Only a couple of preachers I've heard have emphasized compassion and love. Particularly impressive was James A. Robinson, pastor of Greater Hills Zion Missionary in Sacramento. Greater Hills Zion Missionary is possibly the only black church on the roster of those that preach to the UGM congregation. Since the homeless men at the rescue mission are in majority black, it is disappointing that there aren't more black churches involved with Union Gospel Mission. Another pastor that emphasized compassion in a recent sermon was from Wilton Bible Church which associates itself with Bob Jones University, which has gained some notoriety for racism in the past.

Amazing Grace

Amazing grace, how sweet the sound
That sav’d a wretch like me!
I once was lost, but now am found,
Was blind, but now I see.

There are a half dozen hymns that are favorites of the constantly-shifting Union Gospel Mission congregation. One is "Amazing Grace." More so than any, it is one visiting churches love use to lead us in song. The UGM congregation sings the words loud and with gusto and demand a final chorus (or two) where the words are the repeated phrase "Praise God, praise God, praise God, praise God ..."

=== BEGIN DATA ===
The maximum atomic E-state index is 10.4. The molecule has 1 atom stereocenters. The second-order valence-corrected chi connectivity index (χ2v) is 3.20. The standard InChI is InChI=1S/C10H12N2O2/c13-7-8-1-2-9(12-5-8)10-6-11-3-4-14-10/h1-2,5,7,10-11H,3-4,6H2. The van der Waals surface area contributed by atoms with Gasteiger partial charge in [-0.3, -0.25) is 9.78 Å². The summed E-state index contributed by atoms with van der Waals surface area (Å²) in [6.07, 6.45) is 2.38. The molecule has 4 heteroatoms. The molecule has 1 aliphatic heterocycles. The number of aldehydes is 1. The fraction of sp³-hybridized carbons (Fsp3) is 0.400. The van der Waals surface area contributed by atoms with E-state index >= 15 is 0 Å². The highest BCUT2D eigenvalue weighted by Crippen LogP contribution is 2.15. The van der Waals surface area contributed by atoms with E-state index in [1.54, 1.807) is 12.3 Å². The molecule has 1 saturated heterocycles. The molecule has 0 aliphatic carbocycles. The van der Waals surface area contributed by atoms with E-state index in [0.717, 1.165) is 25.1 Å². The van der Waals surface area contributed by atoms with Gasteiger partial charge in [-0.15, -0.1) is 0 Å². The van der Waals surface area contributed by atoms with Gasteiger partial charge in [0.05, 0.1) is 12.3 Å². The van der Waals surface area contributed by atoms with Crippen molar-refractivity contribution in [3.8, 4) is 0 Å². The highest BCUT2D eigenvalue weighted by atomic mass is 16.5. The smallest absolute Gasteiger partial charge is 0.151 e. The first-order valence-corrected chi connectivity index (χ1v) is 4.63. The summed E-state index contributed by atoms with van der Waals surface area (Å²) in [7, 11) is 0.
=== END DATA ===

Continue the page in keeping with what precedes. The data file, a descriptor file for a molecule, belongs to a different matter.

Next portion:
"Amazing Grace" is an amazing song with a beautiful uplifting tune and interesting, profound lyrics. It's no wonder it is near-universally loved by Christians and admired by non-Christians. But there are some instances when some of the older white preachers lead us in singing it when I feel uncomfortable. The end of the first line is "that sav'd a wretch like me!" and I come to feel, from some of the sermons, that the homeless congregation is pointedly being designated as the wretches the hymn is naming.

As is well known these days, due to a Bill Moyers documentary and, more recently, an art-house film called Amazing Grace, the lyrics were inspired by hymn-writer John Newton's mystical, transforming experience while captain of a slave ship that travelled between West Africa and America. In the song while being written, it is the mighty John Newton, and not his cargo, that felt the power of grace -- and was in greatest need of grace -- and was the wretch that experienced conversion.

Of course, the hymn, now, is meant for everyone and it is wonderful that Union Gospel Mission has embraced it. But I do wish I felt that those leading us in song felt humbled and themselves as wretched as we who are being led in singing.